'Lucky' survivor to pay tribute to mates

RON Cassidy can only say that he has been extremely lucky.

The 93-year-old experienced some of the worst times of World War II and can recall stories that would make the average Australian thankful  they were not around.

Mr Cassidy joined the Australian Army in Brighton as a 19-year-old in 1941, eager to go with his friends to do his bit for his country, and became a transport driver.

After leaving Australia he was captured in Timor and became a prisoner of war in February 1942, after which he was forced to be a driver for the Japanese.

He was eventually sent to Burma and worked to the bone (his weight dropped to 45 kilograms) on the notorious railway, before being sent to Japan and was just outside the ``end zone'' when the atomic bomb was dropped on Nagasaki in 1945.

He said he saw the worst of humanity but also has many fond memories of all his ``mates''.

Mr Cassidy is now the last surviving Launceston resident of what is often regarded as the Tasmanian 2/40th battalion, dubbed ``The Doomed Battalion'' by the men.

At his request, Mr Cassidy will not travel in a car in the Launceston Anzac Day parade this year but instead be pushed in a wheelchair accompanied by relatives of members of the 2/40th wearing red caps as a tribute to him but also the many soldiers who did not come home.

Rod Stone has become good friends with Mr Cassidy as he researched the history of the battalion, of which his father, Corporal Ernie Stone, was also a member.

He is unofficially calling Anzac Day ``Red Hat Day'' to remember the Tasmanians who fought for the 2/40th.

``This is the amazing thing, he survived the original onslaught in Timor, he survived the Burma railway, he's gone to Japan and they've dropped an atomic bomb just up the road and he's survived that,'' Mr Stone said.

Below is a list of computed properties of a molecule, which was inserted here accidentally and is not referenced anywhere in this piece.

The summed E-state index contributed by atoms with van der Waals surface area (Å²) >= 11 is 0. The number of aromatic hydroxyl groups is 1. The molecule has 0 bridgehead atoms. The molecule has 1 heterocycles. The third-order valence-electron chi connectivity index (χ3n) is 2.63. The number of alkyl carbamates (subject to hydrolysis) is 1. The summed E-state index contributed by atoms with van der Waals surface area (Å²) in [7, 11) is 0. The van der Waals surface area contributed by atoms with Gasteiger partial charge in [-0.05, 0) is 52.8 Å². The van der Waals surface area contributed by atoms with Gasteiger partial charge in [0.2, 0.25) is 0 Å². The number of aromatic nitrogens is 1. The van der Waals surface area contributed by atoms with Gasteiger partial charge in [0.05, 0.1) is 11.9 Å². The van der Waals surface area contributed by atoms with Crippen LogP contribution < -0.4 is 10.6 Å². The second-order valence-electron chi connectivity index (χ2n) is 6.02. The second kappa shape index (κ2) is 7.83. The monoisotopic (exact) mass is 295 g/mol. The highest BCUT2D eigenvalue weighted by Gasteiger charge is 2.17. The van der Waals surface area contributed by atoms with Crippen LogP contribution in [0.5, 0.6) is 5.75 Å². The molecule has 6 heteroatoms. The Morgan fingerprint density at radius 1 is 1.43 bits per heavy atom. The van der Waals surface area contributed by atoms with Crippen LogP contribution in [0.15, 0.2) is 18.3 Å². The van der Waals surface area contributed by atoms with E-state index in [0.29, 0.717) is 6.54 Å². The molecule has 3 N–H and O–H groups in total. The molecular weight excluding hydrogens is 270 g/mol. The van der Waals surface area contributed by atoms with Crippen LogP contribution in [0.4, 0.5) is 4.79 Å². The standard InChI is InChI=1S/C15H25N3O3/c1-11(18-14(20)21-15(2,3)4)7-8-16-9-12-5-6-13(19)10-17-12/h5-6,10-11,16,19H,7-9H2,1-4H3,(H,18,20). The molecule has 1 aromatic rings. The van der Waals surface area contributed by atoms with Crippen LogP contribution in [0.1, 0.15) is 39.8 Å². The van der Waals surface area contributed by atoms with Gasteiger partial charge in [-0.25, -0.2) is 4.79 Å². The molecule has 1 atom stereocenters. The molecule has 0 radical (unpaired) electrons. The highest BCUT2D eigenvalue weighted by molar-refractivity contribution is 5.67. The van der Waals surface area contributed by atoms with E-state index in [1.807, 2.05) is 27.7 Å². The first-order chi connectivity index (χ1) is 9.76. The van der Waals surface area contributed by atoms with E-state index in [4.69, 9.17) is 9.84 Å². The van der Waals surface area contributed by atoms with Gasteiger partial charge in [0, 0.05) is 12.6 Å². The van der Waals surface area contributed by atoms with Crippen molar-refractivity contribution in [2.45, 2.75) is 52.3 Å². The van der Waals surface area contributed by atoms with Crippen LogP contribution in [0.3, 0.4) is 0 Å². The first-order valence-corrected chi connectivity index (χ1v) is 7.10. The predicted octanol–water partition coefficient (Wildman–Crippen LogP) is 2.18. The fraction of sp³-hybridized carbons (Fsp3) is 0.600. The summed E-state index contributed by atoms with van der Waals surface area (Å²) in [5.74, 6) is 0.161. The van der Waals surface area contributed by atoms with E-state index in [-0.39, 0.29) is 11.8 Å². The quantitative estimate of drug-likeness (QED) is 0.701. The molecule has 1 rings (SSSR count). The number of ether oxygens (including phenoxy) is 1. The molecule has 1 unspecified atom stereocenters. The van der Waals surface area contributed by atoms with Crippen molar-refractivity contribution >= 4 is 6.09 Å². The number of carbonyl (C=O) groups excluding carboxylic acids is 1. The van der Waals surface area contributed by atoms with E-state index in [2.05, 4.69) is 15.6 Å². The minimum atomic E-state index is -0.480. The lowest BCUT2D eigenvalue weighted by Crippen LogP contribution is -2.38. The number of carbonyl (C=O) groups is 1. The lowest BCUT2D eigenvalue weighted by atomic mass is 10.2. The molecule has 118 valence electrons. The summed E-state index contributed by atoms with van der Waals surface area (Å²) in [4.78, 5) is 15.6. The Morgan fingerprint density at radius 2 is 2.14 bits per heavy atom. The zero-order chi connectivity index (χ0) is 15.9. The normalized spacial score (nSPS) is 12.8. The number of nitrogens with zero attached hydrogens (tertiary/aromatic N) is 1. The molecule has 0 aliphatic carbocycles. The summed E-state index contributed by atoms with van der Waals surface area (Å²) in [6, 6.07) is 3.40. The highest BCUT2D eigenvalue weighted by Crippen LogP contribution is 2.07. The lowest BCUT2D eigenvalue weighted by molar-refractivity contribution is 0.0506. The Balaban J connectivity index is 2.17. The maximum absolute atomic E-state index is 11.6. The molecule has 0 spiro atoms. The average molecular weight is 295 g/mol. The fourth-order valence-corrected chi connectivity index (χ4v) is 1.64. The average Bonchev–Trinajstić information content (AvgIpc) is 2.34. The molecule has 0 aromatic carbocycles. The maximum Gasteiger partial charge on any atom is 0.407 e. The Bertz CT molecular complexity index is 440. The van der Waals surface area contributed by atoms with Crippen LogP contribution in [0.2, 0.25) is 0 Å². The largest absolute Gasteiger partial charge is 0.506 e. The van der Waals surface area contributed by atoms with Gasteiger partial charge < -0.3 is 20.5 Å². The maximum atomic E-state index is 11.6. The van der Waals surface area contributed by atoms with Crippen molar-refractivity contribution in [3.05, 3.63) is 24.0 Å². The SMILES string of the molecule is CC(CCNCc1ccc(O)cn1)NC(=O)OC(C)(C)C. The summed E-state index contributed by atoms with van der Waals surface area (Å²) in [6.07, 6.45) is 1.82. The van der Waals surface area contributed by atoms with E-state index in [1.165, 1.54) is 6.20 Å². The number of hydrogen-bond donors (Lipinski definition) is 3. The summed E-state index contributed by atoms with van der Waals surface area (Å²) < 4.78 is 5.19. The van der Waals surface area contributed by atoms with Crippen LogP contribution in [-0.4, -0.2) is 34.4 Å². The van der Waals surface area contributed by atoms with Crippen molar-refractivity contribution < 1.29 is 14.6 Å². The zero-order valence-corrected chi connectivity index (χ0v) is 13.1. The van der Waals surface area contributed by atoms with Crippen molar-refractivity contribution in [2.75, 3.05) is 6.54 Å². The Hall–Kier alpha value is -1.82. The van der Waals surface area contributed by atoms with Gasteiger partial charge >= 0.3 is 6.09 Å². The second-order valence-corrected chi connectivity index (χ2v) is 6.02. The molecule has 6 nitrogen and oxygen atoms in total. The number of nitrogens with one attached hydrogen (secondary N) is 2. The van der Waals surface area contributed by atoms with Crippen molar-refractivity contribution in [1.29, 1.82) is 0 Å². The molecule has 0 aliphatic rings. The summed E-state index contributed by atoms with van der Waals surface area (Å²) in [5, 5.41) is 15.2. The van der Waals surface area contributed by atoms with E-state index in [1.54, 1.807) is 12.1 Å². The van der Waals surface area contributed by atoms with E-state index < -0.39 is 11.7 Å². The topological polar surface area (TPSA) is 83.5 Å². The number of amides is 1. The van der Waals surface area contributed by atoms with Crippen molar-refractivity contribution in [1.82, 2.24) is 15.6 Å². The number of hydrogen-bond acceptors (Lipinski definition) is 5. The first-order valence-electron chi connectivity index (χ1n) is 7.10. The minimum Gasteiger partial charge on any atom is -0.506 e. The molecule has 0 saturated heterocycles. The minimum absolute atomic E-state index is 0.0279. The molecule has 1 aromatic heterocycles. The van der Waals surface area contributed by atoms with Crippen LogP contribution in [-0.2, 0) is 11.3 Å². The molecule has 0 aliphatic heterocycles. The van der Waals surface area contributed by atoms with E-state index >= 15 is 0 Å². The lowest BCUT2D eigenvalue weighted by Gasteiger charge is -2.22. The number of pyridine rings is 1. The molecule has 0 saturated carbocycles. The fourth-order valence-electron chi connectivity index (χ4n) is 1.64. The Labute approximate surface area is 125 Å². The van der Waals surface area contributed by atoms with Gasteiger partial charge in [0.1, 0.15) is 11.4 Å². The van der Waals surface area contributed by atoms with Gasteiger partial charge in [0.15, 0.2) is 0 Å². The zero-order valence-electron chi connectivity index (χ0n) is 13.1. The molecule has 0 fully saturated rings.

``He's 93 and he's still with it today _ he's been lucky.''

The first time the two men met, Mr Cassidy told Mr Stone about how his father had saved his life.

Delirious from cerebral malaria and a ``nuisance'', as he put it, the Japanese soldiers had bayoneted him three times in the chest and were trying to encourage him to swim from the Philippines to Australia.

It was Corporal Stone who stepped in and convinced Mr Cassidy that he wouldn't make it to Australia and reminded him that he couldn't actually swim.

There are only eight other survivors  of the 2/40th _ one each in Burnie, Ulverstone and Bridgewater, three in Hobart and two in New South Wales.

Family or supporters of those connected to the 2/40th battalion can buy a hat for $15 before Anzac Day by contacting Rod Stone at PO Box 191, Beaconsfield, 7270.

Ron Cassidy, of Kings Meadows, the last surviving 2/40th soldier. Picture: PAUL SCAMBLER

Ron Cassidy, of Kings Meadows, the last surviving 2/40th soldier. Picture: PAUL SCAMBLER


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